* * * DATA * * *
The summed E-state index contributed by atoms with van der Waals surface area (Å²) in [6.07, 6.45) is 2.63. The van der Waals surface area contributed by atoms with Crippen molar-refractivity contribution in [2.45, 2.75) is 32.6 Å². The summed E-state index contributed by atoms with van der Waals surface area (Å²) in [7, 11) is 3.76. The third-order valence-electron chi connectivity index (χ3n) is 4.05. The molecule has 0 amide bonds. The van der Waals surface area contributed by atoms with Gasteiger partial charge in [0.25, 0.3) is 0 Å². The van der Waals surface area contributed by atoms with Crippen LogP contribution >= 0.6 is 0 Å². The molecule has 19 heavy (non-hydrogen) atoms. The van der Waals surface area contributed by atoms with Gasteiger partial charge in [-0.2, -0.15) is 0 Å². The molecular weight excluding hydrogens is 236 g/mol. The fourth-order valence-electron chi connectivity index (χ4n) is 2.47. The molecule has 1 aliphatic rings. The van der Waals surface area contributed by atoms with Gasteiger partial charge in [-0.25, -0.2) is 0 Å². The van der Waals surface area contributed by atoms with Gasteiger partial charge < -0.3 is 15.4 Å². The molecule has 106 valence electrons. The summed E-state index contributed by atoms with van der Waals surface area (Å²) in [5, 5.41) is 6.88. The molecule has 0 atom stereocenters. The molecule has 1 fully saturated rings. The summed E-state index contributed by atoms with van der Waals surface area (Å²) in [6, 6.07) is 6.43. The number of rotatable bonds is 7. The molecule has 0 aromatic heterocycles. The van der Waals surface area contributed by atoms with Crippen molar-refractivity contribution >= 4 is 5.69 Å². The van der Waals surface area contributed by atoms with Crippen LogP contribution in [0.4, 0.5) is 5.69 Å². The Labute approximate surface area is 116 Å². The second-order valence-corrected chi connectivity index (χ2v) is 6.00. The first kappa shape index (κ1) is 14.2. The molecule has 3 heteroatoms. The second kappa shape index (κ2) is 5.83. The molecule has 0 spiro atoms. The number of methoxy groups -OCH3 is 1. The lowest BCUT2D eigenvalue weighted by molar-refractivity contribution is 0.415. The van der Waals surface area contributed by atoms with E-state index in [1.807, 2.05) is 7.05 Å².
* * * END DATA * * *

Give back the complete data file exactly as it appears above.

The summed E-state index contributed by atoms with van der Waals surface area (Å²) in [6.07, 6.45) is 2.63. The van der Waals surface area contributed by atoms with Crippen molar-refractivity contribution in [2.45, 2.75) is 32.6 Å². The summed E-state index contributed by atoms with van der Waals surface area (Å²) in [7, 11) is 3.76. The third-order valence-electron chi connectivity index (χ3n) is 4.05. The molecule has 0 amide bonds. The van der Waals surface area contributed by atoms with Gasteiger partial charge in [0.25, 0.3) is 0 Å². The van der Waals surface area contributed by atoms with Crippen LogP contribution >= 0.6 is 0 Å². The molecule has 19 heavy (non-hydrogen) atoms. The van der Waals surface area contributed by atoms with Gasteiger partial charge in [-0.2, -0.15) is 0 Å². The molecular weight excluding hydrogens is 236 g/mol. The fourth-order valence-electron chi connectivity index (χ4n) is 2.47. The molecule has 1 aliphatic rings. The van der Waals surface area contributed by atoms with Gasteiger partial charge in [-0.25, -0.2) is 0 Å². The van der Waals surface area contributed by atoms with Gasteiger partial charge < -0.3 is 15.4 Å². The molecule has 106 valence electrons. The summed E-state index contributed by atoms with van der Waals surface area (Å²) in [5, 5.41) is 6.88. The molecule has 0 atom stereocenters. The molecule has 1 fully saturated rings. The summed E-state index contributed by atoms with van der Waals surface area (Å²) in [6, 6.07) is 6.43. The number of rotatable bonds is 7. The molecule has 0 aromatic heterocycles. The van der Waals surface area contributed by atoms with Crippen molar-refractivity contribution >= 4 is 5.69 Å². The van der Waals surface area contributed by atoms with Crippen LogP contribution in [0.4, 0.5) is 5.69 Å². The Labute approximate surface area is 116 Å². The second-order valence-corrected chi connectivity index (χ2v) is 6.00. The first kappa shape index (κ1) is 14.2. The molecule has 3 heteroatoms. The second kappa shape index (κ2) is 5.83. The molecule has 0 spiro atoms. The number of methoxy groups -OCH3 is 1. The lowest BCUT2D eigenvalue weighted by molar-refractivity contribution is 0.415. The van der Waals surface area contributed by atoms with E-state index in [1.807, 2.05) is 7.05 Å².